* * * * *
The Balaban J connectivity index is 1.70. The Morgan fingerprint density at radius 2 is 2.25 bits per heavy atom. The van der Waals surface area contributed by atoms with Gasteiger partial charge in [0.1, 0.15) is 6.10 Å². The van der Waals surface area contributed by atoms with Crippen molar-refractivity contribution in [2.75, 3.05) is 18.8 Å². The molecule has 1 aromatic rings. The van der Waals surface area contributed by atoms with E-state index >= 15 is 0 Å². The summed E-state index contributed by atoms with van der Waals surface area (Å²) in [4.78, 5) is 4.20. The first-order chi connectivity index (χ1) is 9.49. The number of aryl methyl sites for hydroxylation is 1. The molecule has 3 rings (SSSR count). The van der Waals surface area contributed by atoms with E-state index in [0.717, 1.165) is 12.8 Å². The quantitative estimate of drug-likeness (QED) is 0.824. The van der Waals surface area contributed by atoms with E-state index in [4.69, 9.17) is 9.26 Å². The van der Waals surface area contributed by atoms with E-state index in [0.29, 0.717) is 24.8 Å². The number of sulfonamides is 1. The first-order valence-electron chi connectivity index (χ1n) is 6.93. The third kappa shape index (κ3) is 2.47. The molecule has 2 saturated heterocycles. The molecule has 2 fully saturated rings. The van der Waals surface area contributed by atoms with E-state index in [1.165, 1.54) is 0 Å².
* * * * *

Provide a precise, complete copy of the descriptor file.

The Balaban J connectivity index is 1.70. The Morgan fingerprint density at radius 2 is 2.25 bits per heavy atom. The van der Waals surface area contributed by atoms with Gasteiger partial charge in [0.1, 0.15) is 6.10 Å². The van der Waals surface area contributed by atoms with Crippen molar-refractivity contribution in [2.75, 3.05) is 18.8 Å². The molecule has 1 aromatic rings. The van der Waals surface area contributed by atoms with E-state index >= 15 is 0 Å². The summed E-state index contributed by atoms with van der Waals surface area (Å²) in [4.78, 5) is 4.20. The first-order chi connectivity index (χ1) is 9.49. The number of aryl methyl sites for hydroxylation is 1. The molecule has 3 rings (SSSR count). The van der Waals surface area contributed by atoms with E-state index in [0.717, 1.165) is 12.8 Å². The quantitative estimate of drug-likeness (QED) is 0.824. The van der Waals surface area contributed by atoms with E-state index in [4.69, 9.17) is 9.26 Å². The van der Waals surface area contributed by atoms with E-state index in [0.29, 0.717) is 24.8 Å². The number of sulfonamides is 1. The first-order valence-electron chi connectivity index (χ1n) is 6.93. The third kappa shape index (κ3) is 2.47. The molecule has 2 saturated heterocycles. The molecule has 2 fully saturated rings. The van der Waals surface area contributed by atoms with E-state index in [1.165, 1.54) is 0 Å².